One thing you have to consider with planting a forest garden is how the plants you put in are going to spread, either by seed or by roots and runners. No matter how much you like a plant, you are unlikely to want it across your entire site. Strategies that stop your own plants from becoming weeds will also help stop out-and-out weeds like creeping buttercup which can otherwise spread through a perennial setup very quickly.
A lot of forest garden species just quietly sit where you put them, getting a little bigger every year and patiently waiting for you to divide them. These are the swots of the class. At the other end there are plants so unruly that it’s a bad idea to even put them in. Nettle is one of these. No matter how many uses this plant has and how good for wildlife it is, it’s just not getting in my garden again. It spreads by aggressive, persistent runners and seeds itself all over the place. Then, when you try to weed, it attacks you. This is one plant I will stick to foraging [2017 update: this turned out not to be true 🙂 ].
In between, there are plants that will try to spread, but that can be contained with a bit of care. There are various strategies for this. Vigorous spreaders like mint and dittander are best planted in a pot sunk into the soil, or you will quickly have far more of them than you are ever likely to need. It’s also a good idea to divide your plot up into beds using weed barriers. I have a good network of woodchip paths which are there as much as easily hoe-able barriers as for access. Sometimes a row of a particularly vigorous but non-spreading plant, like Russian comfrey, can make an effective barrier. Plants that die down early can leave a hoe-able strip behind them: I have a row of wild garlic that I use this way.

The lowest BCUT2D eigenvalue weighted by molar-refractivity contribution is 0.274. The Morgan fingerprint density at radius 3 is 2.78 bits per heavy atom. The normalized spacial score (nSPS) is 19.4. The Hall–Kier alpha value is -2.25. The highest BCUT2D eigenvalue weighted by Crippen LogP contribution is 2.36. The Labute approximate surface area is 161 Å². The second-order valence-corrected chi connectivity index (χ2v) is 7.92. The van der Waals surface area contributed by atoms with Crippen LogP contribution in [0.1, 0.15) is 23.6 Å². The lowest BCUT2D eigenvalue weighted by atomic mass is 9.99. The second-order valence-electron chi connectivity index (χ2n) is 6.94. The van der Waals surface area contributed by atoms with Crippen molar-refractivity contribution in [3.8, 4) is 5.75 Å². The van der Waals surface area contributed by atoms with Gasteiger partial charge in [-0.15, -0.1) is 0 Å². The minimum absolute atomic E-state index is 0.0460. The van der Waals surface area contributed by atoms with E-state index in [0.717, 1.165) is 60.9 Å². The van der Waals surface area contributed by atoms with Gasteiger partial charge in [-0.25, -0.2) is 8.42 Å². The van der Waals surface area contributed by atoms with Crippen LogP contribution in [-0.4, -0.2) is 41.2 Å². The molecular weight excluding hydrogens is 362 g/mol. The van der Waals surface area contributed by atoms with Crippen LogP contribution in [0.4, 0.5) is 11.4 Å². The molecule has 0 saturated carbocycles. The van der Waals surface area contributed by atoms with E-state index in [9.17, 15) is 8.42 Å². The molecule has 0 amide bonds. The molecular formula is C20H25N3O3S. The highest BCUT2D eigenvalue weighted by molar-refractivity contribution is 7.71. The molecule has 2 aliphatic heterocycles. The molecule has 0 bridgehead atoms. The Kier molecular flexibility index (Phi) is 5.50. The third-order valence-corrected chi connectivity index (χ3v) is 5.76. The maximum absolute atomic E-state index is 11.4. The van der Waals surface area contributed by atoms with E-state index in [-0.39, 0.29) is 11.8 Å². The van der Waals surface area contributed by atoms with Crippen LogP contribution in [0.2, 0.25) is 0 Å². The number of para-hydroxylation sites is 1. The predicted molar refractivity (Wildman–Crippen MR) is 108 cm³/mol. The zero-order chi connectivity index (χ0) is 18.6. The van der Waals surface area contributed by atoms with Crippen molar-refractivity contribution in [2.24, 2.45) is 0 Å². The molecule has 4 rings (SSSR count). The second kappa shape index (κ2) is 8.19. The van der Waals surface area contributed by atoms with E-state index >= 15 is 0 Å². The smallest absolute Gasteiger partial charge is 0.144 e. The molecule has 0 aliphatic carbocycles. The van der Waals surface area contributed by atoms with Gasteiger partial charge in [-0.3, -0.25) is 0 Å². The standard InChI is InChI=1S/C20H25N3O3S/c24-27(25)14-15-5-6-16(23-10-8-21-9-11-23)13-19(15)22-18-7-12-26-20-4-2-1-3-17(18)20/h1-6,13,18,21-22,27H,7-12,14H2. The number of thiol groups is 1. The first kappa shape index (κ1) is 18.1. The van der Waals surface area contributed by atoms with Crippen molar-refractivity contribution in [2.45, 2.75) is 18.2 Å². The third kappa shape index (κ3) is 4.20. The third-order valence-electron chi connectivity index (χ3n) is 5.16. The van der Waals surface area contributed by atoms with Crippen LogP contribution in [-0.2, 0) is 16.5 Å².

Once you have beds, you can match plants by their spreadability. Put all the well-behaved ones together, then corral the adventurous ones in a well-barriered ‘thug bed’ and let them sort it out between themselves. It’s useful to observe in nature which plants manage to come to an equilibrium with each other: this spring I saw a mixed swathe of nettles, ground elder, wild garlic and lesser celandine – all useful edible plants with marked imperialist tendencies – in the shade of a beech tree.
With this in mind, I have finally allowed Margaret Lear of Plants With Purpose to persuade me to try ground elder (Aegopodium podagraria) in my garden. I like ground elder, at least since I discovered that the way to eat it is to pick the only-just-emerged leaves and fry them in olive oil, but I’ve never wanted it in my garden. Margaret’s variety is variegated, so it should be a little less vigorous – and also easier to hunt down if I ever take against it. [You can find out how I got on with ground elder here.]